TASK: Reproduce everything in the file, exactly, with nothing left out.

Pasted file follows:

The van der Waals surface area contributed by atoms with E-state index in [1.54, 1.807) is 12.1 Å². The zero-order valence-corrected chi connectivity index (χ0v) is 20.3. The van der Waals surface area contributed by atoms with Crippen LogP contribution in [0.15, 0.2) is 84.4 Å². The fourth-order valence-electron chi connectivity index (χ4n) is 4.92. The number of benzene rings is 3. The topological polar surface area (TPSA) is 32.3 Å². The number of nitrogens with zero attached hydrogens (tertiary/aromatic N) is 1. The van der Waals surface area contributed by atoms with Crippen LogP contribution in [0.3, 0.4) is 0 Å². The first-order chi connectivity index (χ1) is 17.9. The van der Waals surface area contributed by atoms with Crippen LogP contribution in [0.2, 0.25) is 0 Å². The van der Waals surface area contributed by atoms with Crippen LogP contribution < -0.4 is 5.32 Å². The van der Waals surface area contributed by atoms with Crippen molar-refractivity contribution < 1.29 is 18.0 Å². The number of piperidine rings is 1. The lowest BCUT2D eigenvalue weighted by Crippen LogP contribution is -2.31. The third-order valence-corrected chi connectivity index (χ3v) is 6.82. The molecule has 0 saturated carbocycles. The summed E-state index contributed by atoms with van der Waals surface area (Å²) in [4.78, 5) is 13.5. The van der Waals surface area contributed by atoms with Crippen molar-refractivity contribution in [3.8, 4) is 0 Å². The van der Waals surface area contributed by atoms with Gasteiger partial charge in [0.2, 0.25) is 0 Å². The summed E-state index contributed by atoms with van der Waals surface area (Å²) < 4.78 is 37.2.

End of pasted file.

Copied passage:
The van der Waals surface area contributed by atoms with E-state index in [1.54, 1.807) is 12.1 Å². The zero-order valence-corrected chi connectivity index (χ0v) is 20.3. The van der Waals surface area contributed by atoms with Crippen LogP contribution in [0.15, 0.2) is 84.4 Å². The fourth-order valence-electron chi connectivity index (χ4n) is 4.92. The number of benzene rings is 3. The topological polar surface area (TPSA) is 32.3 Å². The number of nitrogens with zero attached hydrogens (tertiary/aromatic N) is 1. The van der Waals surface area contributed by atoms with Crippen LogP contribution in [0.3, 0.4) is 0 Å². The first-order chi connectivity index (χ1) is 17.9. The van der Waals surface area contributed by atoms with Crippen LogP contribution in [0.2, 0.25) is 0 Å². The van der Waals surface area contributed by atoms with Crippen LogP contribution < -0.4 is 5.32 Å². The van der Waals surface area contributed by atoms with Crippen molar-refractivity contribution < 1.29 is 18.0 Å². The number of piperidine rings is 1. The lowest BCUT2D eigenvalue weighted by Crippen LogP contribution is -2.31. The third-order valence-corrected chi connectivity index (χ3v) is 6.82. The molecule has 0 saturated carbocycles. The summed E-state index contributed by atoms with van der Waals surface area (Å²) in [4.78, 5) is 13.5. The van der Waals surface area contributed by atoms with Crippen molar-refractivity contribution in [3.8, 4) is 0 Å². The van der Waals surface area contributed by atoms with Gasteiger partial charge in [0.2, 0.25) is 0 Å². The summed E-state index contributed by atoms with van der Waals surface area (Å²) < 4.78 is 37.2.